CARBO LIGNI. VEGETABLE CHARCOAL.
Charcoal possesses the power of absorbing gases in large quantities in vastly greater proportions than the relation of its bulk. It condenses the gases within its pores. It does not act equally upon all gases in this way; absorbs but little hydrogen; more oxygen; large quantities of sulphuretted hydrogen, and still more of ammonia. It is used as a disinfectant and to purify water; to remove the foul smells from ulcers, etc. It is inferior as a disinfectant to volatile substances, because it can act only on the air which comes in contact with it. Not so good in poultice on sores as in bags, dry and granulated.
It is used in the old practice to relieve heart-burn, flatulence, etc. In dose, six to ten grains.
Hahnemann says: "The disinfectant action of Carbo vegetabilis is purely chemical. The mouth rinsed with charcoal and made sweet soon becomes foul again. So do the ulcers and the excretions treated with charcoal. It is not," he continues, "until charcoal has been reduced to a state of minute subdivision by trituration, according to the rules of homeopathic pharmacy, that it produces specific effects upon the organism." The proving which Hahnemann presents us was made with the third centesimal trituration.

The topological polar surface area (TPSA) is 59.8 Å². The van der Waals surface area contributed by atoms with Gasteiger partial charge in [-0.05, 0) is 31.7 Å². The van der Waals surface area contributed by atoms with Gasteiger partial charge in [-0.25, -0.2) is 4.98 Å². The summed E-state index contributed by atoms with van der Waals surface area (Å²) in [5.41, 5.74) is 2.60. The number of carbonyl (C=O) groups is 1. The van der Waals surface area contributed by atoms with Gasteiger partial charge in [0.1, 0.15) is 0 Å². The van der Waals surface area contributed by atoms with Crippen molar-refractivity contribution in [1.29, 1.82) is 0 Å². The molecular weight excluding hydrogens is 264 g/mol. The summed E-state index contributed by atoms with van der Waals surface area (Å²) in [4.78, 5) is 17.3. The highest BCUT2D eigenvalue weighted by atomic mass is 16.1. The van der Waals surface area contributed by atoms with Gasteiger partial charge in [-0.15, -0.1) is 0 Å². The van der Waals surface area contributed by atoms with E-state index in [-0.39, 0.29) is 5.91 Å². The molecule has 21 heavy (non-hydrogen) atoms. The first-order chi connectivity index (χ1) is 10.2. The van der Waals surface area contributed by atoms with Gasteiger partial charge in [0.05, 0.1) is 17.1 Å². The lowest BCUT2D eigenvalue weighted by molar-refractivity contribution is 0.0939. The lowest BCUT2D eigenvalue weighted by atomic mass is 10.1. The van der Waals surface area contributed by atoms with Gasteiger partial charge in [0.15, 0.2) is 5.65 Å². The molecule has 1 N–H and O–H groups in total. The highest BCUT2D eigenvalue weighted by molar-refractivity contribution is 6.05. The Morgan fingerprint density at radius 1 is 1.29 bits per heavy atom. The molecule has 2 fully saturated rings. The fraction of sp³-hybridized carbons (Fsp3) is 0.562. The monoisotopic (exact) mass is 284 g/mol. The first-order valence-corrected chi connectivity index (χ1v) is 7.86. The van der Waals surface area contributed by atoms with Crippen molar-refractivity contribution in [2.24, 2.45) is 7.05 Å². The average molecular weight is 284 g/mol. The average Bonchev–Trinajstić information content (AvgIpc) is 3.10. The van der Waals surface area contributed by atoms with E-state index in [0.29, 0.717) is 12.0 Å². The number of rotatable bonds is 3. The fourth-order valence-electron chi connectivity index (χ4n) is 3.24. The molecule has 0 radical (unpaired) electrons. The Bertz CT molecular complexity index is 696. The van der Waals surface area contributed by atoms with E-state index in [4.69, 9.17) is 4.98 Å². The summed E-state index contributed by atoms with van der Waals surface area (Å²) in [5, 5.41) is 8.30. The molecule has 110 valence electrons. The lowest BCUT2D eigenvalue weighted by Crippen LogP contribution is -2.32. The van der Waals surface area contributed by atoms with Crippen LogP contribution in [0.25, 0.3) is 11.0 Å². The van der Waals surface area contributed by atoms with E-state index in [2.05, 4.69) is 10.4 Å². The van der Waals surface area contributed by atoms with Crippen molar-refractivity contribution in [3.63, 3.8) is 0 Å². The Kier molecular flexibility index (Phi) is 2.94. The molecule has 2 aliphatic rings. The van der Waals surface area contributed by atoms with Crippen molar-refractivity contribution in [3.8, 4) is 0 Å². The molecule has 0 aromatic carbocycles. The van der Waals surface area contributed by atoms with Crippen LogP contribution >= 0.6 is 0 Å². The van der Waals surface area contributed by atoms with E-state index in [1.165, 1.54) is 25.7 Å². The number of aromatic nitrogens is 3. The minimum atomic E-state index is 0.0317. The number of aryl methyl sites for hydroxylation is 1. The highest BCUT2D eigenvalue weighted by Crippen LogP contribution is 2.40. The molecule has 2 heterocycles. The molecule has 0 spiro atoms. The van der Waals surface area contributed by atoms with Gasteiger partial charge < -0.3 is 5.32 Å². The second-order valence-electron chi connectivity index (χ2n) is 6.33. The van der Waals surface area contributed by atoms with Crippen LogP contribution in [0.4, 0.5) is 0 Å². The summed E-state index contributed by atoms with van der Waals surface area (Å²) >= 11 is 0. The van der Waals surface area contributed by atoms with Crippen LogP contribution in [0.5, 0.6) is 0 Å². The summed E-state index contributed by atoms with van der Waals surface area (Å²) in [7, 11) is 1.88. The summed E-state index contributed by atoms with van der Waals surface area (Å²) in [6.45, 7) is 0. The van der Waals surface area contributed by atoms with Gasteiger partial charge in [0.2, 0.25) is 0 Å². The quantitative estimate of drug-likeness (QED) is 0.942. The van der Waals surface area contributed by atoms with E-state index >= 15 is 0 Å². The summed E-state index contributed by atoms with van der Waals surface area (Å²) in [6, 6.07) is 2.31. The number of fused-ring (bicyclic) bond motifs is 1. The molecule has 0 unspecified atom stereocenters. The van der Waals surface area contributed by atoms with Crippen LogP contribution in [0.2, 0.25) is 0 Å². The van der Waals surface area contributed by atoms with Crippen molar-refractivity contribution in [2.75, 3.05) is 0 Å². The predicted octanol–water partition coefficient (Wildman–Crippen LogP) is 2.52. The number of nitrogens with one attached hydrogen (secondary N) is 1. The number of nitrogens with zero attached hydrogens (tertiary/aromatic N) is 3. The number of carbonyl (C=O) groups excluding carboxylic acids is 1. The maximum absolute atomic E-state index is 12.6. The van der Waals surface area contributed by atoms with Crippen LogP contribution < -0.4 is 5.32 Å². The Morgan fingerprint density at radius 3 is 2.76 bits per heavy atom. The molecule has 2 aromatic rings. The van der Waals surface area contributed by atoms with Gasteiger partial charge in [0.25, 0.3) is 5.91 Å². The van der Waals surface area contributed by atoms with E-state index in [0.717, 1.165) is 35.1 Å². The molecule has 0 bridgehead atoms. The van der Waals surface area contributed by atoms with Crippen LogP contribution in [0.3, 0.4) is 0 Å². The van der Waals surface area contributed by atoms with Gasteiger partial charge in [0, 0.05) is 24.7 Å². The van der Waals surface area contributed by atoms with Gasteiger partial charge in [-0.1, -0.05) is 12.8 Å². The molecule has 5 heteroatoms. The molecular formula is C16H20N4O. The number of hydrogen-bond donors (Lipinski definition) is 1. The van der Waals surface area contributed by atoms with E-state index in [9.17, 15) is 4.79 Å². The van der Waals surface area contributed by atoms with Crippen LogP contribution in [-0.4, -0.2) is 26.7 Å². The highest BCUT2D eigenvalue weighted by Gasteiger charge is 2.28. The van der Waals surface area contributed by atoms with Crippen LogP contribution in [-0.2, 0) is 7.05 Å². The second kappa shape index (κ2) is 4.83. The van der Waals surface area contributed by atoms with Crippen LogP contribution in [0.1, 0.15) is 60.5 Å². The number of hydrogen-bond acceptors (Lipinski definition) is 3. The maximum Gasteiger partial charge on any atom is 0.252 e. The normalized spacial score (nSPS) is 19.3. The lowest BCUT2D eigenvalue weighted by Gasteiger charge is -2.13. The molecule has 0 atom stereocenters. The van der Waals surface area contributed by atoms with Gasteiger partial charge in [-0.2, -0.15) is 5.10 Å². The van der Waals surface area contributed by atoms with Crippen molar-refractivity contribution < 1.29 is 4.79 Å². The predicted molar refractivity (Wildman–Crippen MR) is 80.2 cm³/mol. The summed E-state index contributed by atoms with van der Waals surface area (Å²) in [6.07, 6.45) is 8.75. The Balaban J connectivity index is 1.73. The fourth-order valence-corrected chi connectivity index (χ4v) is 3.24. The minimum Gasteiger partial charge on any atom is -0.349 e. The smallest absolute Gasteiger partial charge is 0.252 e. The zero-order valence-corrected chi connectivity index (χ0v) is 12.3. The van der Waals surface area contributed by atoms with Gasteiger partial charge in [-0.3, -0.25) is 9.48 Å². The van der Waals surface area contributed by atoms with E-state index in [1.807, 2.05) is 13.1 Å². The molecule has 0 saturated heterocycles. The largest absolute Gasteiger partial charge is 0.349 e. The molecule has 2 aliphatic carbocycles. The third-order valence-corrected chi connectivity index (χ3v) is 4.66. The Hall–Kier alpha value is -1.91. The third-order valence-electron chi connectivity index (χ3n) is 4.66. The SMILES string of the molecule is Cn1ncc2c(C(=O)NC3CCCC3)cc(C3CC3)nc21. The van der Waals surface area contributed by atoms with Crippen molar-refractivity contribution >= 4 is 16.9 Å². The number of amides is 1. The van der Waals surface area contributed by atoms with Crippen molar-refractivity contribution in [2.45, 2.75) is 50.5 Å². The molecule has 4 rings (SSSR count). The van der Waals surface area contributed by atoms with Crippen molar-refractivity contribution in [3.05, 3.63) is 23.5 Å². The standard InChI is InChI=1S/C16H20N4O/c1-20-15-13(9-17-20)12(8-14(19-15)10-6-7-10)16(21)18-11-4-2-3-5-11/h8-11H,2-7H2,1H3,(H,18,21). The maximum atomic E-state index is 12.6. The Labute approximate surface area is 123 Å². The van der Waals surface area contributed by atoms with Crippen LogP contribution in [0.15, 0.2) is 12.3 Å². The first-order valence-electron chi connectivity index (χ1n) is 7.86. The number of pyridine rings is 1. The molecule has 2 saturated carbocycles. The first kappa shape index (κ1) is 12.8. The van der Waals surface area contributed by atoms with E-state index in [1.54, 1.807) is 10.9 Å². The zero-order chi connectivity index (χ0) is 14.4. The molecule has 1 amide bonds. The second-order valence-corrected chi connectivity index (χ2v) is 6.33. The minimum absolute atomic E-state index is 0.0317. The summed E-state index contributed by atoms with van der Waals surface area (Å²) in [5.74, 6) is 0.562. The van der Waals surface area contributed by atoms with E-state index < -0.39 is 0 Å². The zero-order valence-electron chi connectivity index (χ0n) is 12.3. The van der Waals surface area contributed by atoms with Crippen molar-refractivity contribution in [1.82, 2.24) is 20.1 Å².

These symptoms may be summarized as follows:
HEAD. SENSORIUM. Indifference is the characteristic symptom. The irritability noticed seems to be a protest against disturbance of the quiet which the patient desires; and the sensibility and peevishness of disposition to be another phase of the same protest.
Memory is feeble, the course of ideas slow, with tendency to fixed ideas.
Vertigo is a marked symptom. It occurs in the bed, when sitting up after sleep ; and is especially induced by quick movements of the head, stooping, walking, sitting, etc.